A North Ballarat family was alarmed when a depression in their backyard collapsed to reveal a sinkhole at the weekend.
The hole roughly a metre, by a metre and half, fell in while Andrew Rolt was trying to fill in the depression.
No cause has yet been identified, although it is highly unlikely to be a collapsed mine shaft given the property’s North Ballarat location.
Ms Ryan said surveyors looked at the hole a year ago when the ground first dropped.
“They said it could be one in 20,000 things, but they didn’t think it was too much,” she said.
“We assumed it was a little hole.
“My husband got down to cut it out, so we could pour earth in, and it all just gave way.”
Ms Ryan said she initially did not know who to contact to resolve the situation.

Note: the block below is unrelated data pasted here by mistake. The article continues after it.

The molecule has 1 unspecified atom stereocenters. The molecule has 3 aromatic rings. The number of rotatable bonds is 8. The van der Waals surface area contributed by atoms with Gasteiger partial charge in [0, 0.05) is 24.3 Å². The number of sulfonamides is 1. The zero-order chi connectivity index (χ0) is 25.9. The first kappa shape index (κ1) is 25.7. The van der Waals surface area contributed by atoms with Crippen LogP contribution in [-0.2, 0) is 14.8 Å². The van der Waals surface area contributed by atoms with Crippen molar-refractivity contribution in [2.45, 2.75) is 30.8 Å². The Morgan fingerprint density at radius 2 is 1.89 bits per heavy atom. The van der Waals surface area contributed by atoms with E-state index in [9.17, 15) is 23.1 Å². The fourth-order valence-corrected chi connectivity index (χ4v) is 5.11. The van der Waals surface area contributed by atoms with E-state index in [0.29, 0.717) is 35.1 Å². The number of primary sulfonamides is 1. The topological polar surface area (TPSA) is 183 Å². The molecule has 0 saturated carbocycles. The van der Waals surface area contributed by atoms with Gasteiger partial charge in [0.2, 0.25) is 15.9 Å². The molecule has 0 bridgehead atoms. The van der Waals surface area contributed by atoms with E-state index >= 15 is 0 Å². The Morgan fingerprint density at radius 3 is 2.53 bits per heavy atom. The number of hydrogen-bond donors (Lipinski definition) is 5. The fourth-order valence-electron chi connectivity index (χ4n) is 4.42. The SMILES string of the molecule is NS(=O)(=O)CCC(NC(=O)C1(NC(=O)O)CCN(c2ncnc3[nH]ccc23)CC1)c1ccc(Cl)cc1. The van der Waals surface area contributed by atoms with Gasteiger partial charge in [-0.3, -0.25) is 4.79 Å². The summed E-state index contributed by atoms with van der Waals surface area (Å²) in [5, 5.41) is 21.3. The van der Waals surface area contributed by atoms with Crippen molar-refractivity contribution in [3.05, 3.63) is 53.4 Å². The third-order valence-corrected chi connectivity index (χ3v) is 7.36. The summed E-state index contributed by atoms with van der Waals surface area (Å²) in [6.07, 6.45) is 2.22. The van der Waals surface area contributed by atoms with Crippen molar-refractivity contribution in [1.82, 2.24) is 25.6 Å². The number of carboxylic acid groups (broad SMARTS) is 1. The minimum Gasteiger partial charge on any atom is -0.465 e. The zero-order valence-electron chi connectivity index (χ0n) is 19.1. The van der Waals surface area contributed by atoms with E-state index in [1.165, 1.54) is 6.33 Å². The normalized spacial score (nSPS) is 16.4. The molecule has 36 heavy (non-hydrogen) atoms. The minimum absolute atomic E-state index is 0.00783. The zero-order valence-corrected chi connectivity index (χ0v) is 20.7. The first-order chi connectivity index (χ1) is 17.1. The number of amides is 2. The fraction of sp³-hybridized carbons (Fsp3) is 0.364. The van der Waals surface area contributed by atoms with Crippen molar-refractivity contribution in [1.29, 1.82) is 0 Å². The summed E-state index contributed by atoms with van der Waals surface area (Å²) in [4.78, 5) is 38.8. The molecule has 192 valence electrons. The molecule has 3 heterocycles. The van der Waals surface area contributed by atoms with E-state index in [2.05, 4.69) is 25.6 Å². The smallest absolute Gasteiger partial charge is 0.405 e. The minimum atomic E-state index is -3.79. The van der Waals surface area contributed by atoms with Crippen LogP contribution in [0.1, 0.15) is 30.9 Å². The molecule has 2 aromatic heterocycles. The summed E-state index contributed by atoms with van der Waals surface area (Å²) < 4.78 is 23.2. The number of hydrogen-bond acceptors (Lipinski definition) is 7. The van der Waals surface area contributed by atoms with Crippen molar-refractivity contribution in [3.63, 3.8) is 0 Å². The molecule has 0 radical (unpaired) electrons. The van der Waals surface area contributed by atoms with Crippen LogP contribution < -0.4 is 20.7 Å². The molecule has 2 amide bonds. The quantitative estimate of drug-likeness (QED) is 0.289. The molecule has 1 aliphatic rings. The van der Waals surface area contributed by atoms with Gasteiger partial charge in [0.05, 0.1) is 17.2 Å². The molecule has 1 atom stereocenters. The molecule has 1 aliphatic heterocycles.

The couple has owned the 13-year-old home for three years.
Civil engineering firm Colin McClelland & Associates inspected the hole when it first appeared last year.
The firm’s Michael Lang said they were yet to look at the most recent collapse, but there were a number of likely options.
“It could be anything from decomposing tree matter, old tree stumps, buildings and septic tanks caving in,” he said.
“We can’t rule out mine shaft – but it is unlikely in this area – we could not find anything in any mine maps, and it was a smaller depression.
“We will do some more testing to see what we can see.”
Old mine shafts were historically covered with timber sleepers, which eventually deteriorate over time, before they cave in.
Some areas have details maps of former mine shafts and tunnels.
Ms Ryan said filled in watercourses could have caused the hole.
“Maybe it was rubble, that filled in the space and has shifted,” she said.
“I believe there has been a lot of watercourses running through there previously.”
Buninyong Community Reserve, which was built over a creek in the 1980s, also had a sinkhole open up in November last year.